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How safe is public WiFi?

Sonya Angelica DiehnOctober 1, 2014

Wireless Internet just turned 15 years old. But surfing in public presents gaping security holes - as evidenced by a recent experiment. Why? And what can be done to enhance WiFi security?

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Image: imago

An Internet security company has made public results of an experiment where users signed away their first-born child or favorite pet in return for free wireless Internet access.

The experiment was meant to highlight the dangers of surfing on public networks - for which the company just so happens to offer a security tool.

But clever marketing tricks aside, how safe is public WiFi, anyway?

DW has been asking experts why - after 15 years of use - public WiFi is still so insecure for users - and what's likely to happen in the future.

Poisoned hotspot

Sean Sullivan, a security advisor with F-Secure - the Internet security company that sponsored the experiment - describes how it went down.

"We built a hotspot using a mobile broadband modem, a hotspot, an eight-hour battery, and a Raspberry Pi [computer]," Sullivan says. "It was all strung together with rubber bands."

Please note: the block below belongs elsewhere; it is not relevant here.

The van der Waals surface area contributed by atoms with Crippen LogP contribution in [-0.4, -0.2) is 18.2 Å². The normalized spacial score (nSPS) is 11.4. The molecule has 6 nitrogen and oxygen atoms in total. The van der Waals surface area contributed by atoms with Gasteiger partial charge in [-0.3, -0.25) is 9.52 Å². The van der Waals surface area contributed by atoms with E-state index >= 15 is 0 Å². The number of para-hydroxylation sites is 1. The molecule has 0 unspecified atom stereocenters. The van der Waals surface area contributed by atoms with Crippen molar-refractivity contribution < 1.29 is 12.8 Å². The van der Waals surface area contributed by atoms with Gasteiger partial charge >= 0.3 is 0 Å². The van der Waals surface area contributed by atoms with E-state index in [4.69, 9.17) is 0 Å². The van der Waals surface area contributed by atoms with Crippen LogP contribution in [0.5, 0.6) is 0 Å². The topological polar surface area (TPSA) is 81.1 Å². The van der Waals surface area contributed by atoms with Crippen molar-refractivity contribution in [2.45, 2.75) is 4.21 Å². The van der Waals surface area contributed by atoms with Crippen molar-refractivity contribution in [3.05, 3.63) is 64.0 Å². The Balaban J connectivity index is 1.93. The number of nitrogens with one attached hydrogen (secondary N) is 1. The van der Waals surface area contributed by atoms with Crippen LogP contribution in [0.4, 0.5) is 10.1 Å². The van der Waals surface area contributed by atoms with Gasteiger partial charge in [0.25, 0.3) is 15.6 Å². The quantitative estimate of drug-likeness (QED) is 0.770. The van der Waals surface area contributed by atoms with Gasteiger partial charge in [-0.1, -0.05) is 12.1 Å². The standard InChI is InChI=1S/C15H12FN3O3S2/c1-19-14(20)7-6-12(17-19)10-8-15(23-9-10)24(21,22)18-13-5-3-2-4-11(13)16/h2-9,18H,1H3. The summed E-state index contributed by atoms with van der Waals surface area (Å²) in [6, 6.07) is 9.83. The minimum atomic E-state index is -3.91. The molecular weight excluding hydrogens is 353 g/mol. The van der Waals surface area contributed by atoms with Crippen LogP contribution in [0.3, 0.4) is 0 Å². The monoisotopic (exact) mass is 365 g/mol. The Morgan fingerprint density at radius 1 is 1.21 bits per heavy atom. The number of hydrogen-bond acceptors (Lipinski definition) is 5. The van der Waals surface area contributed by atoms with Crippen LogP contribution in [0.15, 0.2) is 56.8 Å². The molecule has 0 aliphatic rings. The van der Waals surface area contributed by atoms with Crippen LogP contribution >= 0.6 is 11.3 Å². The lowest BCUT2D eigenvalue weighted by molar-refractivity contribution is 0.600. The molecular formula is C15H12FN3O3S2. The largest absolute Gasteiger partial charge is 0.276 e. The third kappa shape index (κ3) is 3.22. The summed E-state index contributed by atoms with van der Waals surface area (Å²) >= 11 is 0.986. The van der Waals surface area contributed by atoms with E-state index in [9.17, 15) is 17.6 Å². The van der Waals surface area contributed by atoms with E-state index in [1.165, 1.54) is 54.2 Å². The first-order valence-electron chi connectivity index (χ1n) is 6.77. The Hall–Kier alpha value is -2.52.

Jerry-rigged hotspot (Photo: F-Secure)
Six London users signed away their first-born child in return for free InternetImage: F-Secure Corporation

The researchers brought the cobbled-together hotspot into the city of London, and set up a freely accessible wireless network with the name of - appropriately enough - "free wi-fi."

Users were asked to check a set of terms and conditions, which included a so-called Herod clause: "in return for free wi-fi access the recipient agrees to assign their first-born child to us for the duration of eternity."

Six users agreed to the terms - although the company later pointed out, "it is contrary to public policy to sell children in return for free services, so the clause would not be enforceable in a court of law."